This game was all his work and featured his now-familiar terrain boards as well as loads of city wall sections (Ian Weekly urethane castings). James painted the armies and the rules were WAB using James's El Cid supplement. A really colourful game, which kept us busy all day answering questions.
The "El Cid" era is now quite popular and now you know who to blame!
James picked up two awards for this, one for sceneary and one for troops I think. All thoroughly deserved.
2004: Lords of Battle
Our one and only attempt at a participation game. Sadly no one seemed to want to play!
I can't find many on-line pictures of this but we again featured James's villa and a host of our Arthurian troops.
Arthurians again, this time back to a demo game with two large armies facing-off against each other. The figures below are mostly from my own collection and I suspect the bases were still a bit damp as they had been through a massive rebasing session just 24 hours beforehand. We won a "Most Impressive Troops" prize for this one.
2006: The Strife of Camlaan
Another Arthurian bash, tying in with the WAB supplement we were writing. We had put plenty of "heroes" on individual 40mm bases, some of which you can see below. The collection at this stage features heavily in the WAB "Age of Arthur" book.
James built a number of river sections to create the central feature of the battlefield.
2007: The Back of Beyond
Years before James developed any interest in the 20th Century I forced him to participate in this extravaganza. The scenario was a mixed-up piece of fiction that allowed me to put Turks and Austrain POWs on one side with Bolsheviks and British on the other. We had artillery, aircraft and even a train on the table (being a Hornby model it even moves under its own stea...electricity)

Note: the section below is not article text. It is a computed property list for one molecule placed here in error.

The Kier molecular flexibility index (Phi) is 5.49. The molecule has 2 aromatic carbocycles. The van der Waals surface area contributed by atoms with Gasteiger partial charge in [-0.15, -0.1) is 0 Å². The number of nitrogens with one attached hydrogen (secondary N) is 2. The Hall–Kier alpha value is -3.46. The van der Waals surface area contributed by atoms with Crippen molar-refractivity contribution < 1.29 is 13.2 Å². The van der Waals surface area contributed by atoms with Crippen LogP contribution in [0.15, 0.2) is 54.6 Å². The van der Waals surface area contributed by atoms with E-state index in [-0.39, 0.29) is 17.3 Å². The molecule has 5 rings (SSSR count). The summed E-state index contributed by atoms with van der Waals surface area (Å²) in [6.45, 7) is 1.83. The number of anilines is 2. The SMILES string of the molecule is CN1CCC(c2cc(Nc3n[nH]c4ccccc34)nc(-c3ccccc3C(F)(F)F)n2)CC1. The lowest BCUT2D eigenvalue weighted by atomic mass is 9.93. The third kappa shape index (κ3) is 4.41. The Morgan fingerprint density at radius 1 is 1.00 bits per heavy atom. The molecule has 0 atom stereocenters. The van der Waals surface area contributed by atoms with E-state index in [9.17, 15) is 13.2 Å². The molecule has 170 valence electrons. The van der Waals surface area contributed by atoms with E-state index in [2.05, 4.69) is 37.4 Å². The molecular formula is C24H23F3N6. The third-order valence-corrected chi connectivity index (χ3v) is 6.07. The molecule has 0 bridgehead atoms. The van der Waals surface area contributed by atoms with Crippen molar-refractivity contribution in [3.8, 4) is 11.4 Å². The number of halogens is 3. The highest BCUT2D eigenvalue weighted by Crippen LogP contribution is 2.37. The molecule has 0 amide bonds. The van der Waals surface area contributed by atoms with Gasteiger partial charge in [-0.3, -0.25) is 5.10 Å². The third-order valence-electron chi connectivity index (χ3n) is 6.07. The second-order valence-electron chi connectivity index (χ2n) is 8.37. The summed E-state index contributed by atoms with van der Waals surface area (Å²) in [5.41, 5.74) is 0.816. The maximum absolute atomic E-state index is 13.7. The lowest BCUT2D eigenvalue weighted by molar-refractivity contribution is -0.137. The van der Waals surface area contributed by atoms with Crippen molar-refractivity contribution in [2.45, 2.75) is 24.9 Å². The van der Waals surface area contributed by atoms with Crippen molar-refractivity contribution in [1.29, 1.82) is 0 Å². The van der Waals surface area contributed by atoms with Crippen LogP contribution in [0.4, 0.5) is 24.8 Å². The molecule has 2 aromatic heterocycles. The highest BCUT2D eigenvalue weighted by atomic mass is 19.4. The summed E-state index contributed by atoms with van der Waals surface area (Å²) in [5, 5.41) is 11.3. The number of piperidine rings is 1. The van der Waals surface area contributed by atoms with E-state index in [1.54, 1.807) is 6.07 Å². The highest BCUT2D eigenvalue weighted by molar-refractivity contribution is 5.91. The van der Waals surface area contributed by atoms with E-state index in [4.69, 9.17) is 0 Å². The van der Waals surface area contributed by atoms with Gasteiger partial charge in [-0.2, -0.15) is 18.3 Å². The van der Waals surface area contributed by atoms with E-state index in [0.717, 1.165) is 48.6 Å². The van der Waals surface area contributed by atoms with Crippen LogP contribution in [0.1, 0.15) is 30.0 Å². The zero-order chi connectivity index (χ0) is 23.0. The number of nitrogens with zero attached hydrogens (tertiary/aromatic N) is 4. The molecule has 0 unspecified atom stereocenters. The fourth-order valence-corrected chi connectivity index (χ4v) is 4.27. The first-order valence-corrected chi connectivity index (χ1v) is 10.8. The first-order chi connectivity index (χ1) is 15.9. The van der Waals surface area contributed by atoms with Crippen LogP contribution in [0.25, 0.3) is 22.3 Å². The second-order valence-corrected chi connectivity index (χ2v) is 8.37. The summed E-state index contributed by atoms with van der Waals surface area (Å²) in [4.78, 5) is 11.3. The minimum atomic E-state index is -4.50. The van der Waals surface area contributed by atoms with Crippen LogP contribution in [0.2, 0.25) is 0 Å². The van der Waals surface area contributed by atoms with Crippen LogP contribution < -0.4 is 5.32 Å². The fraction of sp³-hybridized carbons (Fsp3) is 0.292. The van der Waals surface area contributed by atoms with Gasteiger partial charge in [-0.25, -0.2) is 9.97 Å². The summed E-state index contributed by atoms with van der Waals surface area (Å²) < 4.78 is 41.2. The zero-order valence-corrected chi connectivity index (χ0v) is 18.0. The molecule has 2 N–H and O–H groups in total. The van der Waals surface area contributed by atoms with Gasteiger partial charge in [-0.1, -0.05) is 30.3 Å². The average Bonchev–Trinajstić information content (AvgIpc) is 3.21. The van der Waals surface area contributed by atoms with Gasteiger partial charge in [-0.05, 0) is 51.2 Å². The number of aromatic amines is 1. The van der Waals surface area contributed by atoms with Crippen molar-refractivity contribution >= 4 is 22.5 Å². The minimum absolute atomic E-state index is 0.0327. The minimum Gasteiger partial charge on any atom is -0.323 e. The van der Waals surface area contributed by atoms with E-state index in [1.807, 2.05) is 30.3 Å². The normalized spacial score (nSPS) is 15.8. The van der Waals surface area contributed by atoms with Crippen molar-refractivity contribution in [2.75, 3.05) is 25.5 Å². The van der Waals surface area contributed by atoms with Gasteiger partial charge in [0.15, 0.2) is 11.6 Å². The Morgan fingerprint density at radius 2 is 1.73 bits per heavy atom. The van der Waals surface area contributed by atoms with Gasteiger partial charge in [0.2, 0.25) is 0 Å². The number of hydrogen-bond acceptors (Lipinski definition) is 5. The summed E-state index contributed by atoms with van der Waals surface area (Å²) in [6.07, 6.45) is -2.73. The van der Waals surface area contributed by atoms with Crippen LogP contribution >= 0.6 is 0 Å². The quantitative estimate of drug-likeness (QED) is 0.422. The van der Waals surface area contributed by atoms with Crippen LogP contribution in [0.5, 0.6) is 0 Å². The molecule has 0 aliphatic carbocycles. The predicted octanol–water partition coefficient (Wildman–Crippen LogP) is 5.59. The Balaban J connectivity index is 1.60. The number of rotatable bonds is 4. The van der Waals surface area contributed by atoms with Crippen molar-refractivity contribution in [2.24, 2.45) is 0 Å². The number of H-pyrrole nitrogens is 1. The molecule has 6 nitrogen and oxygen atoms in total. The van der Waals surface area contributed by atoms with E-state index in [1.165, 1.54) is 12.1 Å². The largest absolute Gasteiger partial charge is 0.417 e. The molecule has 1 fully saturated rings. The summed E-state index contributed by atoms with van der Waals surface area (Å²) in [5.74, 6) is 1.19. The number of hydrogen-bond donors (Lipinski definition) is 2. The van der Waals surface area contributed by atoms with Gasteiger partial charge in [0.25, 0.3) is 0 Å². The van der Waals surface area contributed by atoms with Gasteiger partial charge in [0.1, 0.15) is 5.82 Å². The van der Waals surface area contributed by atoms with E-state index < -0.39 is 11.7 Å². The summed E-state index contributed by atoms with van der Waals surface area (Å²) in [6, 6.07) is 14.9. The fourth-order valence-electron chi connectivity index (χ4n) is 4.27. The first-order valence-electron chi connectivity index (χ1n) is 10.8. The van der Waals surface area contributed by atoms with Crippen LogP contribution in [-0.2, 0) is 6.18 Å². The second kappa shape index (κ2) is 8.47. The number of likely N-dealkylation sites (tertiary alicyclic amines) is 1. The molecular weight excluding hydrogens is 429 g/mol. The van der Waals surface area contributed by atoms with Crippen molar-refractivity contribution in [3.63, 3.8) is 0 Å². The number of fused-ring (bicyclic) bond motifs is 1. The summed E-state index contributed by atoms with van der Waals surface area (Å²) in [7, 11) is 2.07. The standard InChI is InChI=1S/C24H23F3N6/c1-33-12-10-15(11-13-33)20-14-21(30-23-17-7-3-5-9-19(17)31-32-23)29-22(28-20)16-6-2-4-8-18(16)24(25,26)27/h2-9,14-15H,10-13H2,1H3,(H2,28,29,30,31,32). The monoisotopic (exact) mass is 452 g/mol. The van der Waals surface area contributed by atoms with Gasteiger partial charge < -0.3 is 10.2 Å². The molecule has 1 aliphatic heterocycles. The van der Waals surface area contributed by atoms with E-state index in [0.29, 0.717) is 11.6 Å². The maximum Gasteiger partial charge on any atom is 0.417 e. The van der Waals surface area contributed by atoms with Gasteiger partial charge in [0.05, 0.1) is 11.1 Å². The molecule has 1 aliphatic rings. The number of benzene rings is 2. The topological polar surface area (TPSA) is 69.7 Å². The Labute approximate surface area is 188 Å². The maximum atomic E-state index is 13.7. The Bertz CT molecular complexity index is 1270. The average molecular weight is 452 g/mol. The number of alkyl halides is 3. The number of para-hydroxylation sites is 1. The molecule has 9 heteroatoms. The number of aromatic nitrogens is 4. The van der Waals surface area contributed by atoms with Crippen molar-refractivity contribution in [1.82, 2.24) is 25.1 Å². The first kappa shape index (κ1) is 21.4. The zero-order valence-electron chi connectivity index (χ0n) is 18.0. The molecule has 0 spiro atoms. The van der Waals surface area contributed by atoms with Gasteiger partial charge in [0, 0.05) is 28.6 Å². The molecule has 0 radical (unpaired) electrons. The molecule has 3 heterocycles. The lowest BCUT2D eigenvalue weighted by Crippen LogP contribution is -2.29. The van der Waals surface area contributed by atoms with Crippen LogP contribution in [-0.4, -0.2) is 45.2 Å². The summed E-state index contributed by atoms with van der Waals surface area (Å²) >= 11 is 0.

I still have the collection tucked away in boxes.
This was the game that started this blog, so we are really getting in to the "modern" era.
It was James's turn to decide on the game so he went for this historical clash of the heptarchy. My dark ages interest really finishes at around 600AD but this was still lots of fun. We staged a big battle, but on one flank we also laid out an impressive dark age village complete with gardens, livestock and a market. A picture of the settlement can be found in Henry Hyde's "Wargames Compendium".
My turn this time. This was all my own work and is the complete battle of Wagram in 6mm. The rules were my older ones (with measurement) rather than the subsequent gridded "squares" rules.
I really will get this collection back on the table some time, but the planned Waterloo has never really come off. Never say never though.
2010: Punic Wars